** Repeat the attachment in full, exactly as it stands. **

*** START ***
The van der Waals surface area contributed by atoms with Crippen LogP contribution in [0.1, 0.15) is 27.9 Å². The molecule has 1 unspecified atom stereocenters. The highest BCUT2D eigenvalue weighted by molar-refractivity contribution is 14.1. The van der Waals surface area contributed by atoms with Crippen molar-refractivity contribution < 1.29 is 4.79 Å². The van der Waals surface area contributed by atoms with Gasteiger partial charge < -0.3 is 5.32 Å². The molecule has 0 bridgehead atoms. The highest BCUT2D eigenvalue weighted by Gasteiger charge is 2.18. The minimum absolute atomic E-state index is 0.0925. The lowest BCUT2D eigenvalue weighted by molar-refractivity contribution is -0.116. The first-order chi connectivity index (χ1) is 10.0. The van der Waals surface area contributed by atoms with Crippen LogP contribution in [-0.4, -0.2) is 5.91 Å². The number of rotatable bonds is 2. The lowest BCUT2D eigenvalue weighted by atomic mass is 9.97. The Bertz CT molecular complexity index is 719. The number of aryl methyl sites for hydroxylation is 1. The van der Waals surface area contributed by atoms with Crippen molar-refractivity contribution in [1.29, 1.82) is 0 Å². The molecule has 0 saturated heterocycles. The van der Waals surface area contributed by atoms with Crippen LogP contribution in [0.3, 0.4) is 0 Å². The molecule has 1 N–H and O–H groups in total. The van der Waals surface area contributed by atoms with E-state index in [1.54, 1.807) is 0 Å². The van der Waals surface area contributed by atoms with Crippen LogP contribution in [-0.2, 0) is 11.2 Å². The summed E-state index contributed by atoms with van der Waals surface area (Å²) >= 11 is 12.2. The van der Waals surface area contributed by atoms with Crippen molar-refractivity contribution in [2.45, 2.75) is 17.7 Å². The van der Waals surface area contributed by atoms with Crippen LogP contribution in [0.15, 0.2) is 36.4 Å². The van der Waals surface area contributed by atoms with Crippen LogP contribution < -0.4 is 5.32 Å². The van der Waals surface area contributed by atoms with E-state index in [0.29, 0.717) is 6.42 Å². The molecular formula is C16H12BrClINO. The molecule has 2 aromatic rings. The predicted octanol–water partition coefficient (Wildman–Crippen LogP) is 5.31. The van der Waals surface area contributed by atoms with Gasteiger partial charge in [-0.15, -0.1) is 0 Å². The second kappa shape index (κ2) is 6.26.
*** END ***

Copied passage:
The van der Waals surface area contributed by atoms with Crippen LogP contribution in [0.1, 0.15) is 27.9 Å². The molecule has 1 unspecified atom stereocenters. The highest BCUT2D eigenvalue weighted by molar-refractivity contribution is 14.1. The van der Waals surface area contributed by atoms with Crippen molar-refractivity contribution < 1.29 is 4.79 Å². The van der Waals surface area contributed by atoms with Gasteiger partial charge < -0.3 is 5.32 Å². The molecule has 0 bridgehead atoms. The highest BCUT2D eigenvalue weighted by Gasteiger charge is 2.18. The minimum absolute atomic E-state index is 0.0925. The lowest BCUT2D eigenvalue weighted by molar-refractivity contribution is -0.116. The first-order chi connectivity index (χ1) is 10.0. The van der Waals surface area contributed by atoms with Crippen LogP contribution in [-0.4, -0.2) is 5.91 Å². The number of rotatable bonds is 2. The lowest BCUT2D eigenvalue weighted by atomic mass is 9.97. The Bertz CT molecular complexity index is 719. The number of aryl methyl sites for hydroxylation is 1. The van der Waals surface area contributed by atoms with Crippen molar-refractivity contribution in [1.29, 1.82) is 0 Å². The molecule has 0 saturated heterocycles. The van der Waals surface area contributed by atoms with Crippen LogP contribution in [0.3, 0.4) is 0 Å². The molecule has 1 N–H and O–H groups in total. The van der Waals surface area contributed by atoms with E-state index in [1.54, 1.807) is 0 Å². The van der Waals surface area contributed by atoms with Crippen LogP contribution in [-0.2, 0) is 11.2 Å². The summed E-state index contributed by atoms with van der Waals surface area (Å²) >= 11 is 12.2. The van der Waals surface area contributed by atoms with Crippen molar-refractivity contribution in [2.45, 2.75) is 17.7 Å². The van der Waals surface area contributed by atoms with Crippen LogP contribution in [0.15, 0.2) is 36.4 Å². The van der Waals surface area contributed by atoms with Crippen LogP contribution < -0.4 is 5.32 Å². The van der Waals surface area contributed by atoms with E-state index in [0.29, 0.717) is 6.42 Å². The molecular formula is C16H12BrClINO. The molecule has 2 aromatic rings. The predicted octanol–water partition coefficient (Wildman–Crippen LogP) is 5.31. The van der Waals surface area contributed by atoms with Gasteiger partial charge in [-0.15, -0.1) is 0 Å². The second kappa shape index (κ2) is 6.26.